The Scottish Government announced last week that applications for Scotland’s Redress Scheme are now invited. The scheme creates a new review body, Redress Scotland, who will have responsibility for assessing claims of survivors of childhood abuse (namely, physical, sexual, emotional abuse or neglect) which occurred in a care setting prior to 2004. The Government envisions that the scheme will provide an alternative, easier to navigate route than the current system for making an abuse claim.
The issue of dealing with claims involving childhood abuse has been at the forefront of recent legislative reform with the Limitation (Childhood Abuse) (Scotland) Act 2017 and in light of the ongoing Scottish Child Abuse Inquiry. The 2017 Act removed the usual three year period to make a claim, meaning victims of child abuse occurring after 26 October 1964 could make a claim at any stage.
The Redress Scheme was set up as an alternative to making a traditional civil claim, and comes with advantages. A basic successful application will result in a one off payment of £10,000. However, an individual has the option to apply for a higher award (Individually Assessed Payment) and the scheme panel will review cases, sometimes leading to compensation payments of up to £100,000. At the moment it is unclear how long the process for Individual Assessed Payments will take, but for basic applications the aim is to make awards fairly swiftly where possible.
The main draw for applications is that the process has been simplified. For a basic award all that is required is completion of an application form, deliberately intended to be relatively user friendly. In addition, applications are designed to ensure that applicants are not necessarily required to give the level of detail that is usually required of a civil claim. It therefore may be a draw to survivors who do not wish to go down that route or do not have access to some of this information following the passage of time.
But as the old warning goes, all that glitters is not necessarily gold.
The process is designed to be more user friendly to allow individuals to make applications without legal assistance, should they wish to but that is not without risk. The compensation awards made by Redress Scotland look to be considerably lower than what some survivors may be entitled to if they pursued a civil claim against the organisation directly. It is also important to note that other than making an application for a higher assessed award, Redress Scotland is without any form of independent tribunal or review board meaning all decisions taken on awards are final.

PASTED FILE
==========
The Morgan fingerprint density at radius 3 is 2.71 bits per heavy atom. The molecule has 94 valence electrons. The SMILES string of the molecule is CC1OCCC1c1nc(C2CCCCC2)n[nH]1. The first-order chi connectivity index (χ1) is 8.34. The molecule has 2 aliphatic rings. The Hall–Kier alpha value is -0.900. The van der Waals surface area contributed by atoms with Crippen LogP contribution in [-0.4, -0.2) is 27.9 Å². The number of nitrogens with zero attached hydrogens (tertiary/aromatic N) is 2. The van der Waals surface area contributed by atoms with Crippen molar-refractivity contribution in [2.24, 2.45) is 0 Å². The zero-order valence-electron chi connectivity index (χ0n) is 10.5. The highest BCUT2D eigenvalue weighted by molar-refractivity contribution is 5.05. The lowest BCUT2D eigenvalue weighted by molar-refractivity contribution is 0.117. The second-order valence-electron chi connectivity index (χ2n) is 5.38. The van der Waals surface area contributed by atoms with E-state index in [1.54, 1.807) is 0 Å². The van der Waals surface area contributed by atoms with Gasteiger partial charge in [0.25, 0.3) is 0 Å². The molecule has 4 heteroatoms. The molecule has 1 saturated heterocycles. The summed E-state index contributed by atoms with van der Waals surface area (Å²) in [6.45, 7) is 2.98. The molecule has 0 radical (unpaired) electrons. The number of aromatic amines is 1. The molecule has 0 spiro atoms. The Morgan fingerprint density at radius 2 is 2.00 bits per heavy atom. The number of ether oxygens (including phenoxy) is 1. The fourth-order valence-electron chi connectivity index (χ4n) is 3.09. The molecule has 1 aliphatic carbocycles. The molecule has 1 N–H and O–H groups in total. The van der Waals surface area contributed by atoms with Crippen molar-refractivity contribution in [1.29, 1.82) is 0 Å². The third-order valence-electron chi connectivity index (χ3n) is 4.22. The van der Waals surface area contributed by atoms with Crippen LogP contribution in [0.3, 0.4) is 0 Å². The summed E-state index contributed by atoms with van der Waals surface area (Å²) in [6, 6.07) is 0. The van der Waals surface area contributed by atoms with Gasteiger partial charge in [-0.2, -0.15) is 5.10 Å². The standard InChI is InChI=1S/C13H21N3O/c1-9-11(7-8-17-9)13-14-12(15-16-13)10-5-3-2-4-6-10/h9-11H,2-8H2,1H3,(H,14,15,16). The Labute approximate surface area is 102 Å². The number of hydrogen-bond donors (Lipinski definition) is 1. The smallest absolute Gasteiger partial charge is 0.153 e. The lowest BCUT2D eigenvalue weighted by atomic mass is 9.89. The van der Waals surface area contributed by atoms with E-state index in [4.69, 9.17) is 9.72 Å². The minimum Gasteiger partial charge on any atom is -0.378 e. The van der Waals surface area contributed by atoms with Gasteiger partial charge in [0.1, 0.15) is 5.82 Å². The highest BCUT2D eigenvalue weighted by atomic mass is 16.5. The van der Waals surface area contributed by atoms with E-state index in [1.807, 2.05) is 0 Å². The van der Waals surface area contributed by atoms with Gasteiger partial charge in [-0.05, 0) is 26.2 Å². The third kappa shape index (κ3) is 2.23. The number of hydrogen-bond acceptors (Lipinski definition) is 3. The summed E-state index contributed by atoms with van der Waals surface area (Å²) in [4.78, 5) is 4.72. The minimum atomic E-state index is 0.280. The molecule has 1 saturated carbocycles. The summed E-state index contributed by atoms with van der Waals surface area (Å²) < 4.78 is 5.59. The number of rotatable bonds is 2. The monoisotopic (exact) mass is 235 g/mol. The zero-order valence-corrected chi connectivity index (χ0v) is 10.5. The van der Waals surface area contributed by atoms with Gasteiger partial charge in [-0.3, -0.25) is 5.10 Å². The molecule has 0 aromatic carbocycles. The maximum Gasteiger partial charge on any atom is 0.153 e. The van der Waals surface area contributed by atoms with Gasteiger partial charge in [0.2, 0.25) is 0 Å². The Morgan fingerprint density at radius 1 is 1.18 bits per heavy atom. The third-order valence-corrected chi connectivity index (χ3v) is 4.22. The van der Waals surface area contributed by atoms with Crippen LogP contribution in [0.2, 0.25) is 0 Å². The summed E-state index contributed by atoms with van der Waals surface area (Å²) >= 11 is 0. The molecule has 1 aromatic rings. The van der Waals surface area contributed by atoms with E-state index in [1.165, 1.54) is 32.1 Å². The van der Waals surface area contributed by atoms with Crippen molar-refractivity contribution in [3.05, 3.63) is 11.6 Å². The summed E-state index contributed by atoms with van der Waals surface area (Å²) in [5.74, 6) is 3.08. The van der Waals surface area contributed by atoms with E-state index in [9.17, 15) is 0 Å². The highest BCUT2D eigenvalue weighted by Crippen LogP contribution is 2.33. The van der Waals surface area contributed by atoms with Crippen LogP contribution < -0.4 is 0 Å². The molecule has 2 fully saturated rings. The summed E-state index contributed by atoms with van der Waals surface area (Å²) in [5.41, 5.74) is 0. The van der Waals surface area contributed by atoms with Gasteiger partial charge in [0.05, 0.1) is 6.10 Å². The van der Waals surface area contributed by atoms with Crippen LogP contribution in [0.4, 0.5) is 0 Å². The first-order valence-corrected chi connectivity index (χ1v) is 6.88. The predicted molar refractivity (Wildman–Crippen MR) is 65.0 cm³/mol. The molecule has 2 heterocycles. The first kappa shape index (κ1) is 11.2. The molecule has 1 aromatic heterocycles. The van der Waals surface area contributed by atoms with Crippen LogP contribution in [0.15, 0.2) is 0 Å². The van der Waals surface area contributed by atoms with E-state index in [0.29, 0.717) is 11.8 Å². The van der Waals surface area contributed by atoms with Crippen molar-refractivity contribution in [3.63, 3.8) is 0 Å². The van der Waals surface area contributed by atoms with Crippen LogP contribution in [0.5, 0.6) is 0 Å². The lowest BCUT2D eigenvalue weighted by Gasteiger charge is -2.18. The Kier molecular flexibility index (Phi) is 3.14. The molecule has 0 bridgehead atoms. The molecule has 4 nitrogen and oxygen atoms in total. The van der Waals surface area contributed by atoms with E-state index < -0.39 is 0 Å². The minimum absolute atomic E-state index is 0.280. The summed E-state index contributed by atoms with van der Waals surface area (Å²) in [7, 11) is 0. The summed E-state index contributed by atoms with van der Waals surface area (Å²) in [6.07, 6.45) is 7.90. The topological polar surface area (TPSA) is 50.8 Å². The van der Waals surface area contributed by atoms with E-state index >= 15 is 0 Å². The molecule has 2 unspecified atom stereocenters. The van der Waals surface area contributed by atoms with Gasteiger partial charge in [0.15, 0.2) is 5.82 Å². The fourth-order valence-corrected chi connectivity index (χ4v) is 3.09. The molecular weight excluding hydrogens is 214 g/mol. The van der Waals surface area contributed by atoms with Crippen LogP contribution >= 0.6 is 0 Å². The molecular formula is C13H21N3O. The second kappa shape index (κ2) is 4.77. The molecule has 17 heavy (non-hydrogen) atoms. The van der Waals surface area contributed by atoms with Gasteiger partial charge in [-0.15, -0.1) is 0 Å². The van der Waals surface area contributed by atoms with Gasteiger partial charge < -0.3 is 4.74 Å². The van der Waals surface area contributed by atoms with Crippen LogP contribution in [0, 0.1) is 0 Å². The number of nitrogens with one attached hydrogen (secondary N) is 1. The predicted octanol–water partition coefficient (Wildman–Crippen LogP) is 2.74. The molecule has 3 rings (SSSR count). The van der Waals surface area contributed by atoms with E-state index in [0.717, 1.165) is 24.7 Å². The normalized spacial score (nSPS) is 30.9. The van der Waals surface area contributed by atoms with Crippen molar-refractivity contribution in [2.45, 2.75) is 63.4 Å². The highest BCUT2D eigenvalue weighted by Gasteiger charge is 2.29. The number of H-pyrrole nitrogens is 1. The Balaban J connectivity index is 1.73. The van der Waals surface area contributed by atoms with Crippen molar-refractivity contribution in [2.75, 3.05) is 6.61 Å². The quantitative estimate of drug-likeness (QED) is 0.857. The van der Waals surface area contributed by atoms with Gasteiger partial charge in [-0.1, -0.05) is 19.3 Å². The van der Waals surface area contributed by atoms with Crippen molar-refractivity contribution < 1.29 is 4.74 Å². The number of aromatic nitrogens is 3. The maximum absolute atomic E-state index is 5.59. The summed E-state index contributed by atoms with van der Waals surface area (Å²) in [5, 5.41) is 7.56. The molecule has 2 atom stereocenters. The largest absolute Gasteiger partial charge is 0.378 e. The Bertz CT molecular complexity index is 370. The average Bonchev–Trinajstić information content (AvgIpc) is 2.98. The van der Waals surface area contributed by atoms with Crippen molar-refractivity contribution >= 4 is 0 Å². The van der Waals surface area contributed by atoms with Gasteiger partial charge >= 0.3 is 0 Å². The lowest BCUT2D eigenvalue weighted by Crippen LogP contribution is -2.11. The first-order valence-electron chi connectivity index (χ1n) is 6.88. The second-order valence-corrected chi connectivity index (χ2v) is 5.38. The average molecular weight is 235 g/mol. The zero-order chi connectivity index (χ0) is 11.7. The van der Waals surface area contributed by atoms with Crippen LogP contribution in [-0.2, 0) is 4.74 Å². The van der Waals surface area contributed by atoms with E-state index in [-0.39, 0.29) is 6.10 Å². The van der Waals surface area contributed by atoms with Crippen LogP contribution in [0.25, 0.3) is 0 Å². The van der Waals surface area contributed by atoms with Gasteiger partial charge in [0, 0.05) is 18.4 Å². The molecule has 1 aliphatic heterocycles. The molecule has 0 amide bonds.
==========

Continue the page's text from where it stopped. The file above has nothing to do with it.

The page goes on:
In addition, if an applicant decides to accept an award, they must sign a waiver confirming that no further legal action will be taken against the organisation in which they suffered abuse. This waiver is to be signed within a strict time limit of six months. This is a concerning area of the scheme, particularly as individuals are not actively encouraged to seek independent legal assistance when going through the application or even when an award is made. Once the waiver is signed, individuals have no further right of recourse by way of a civil claim so it is absolutely essential that proper legal assistance is given prior to this point.
At Thorntons we understand that the claims process can be daunting. If you are thinking about making an application to Redress Scotland, it is important you assess your potential options fully first and seek the legal advice before doing so. You can find out more about making a historic abuse claim and what is involved here.
Michaela Dougan is a senior solicitor in our specialist Personal Injury team. For further information on making a historic abuse claim, please contact Michaela on 0131 322 6167, email firstname.lastname@example.org. Alternatively, you can contact any member of the Personal Injury team on 0800 731 8434 who will be pleased to assist further.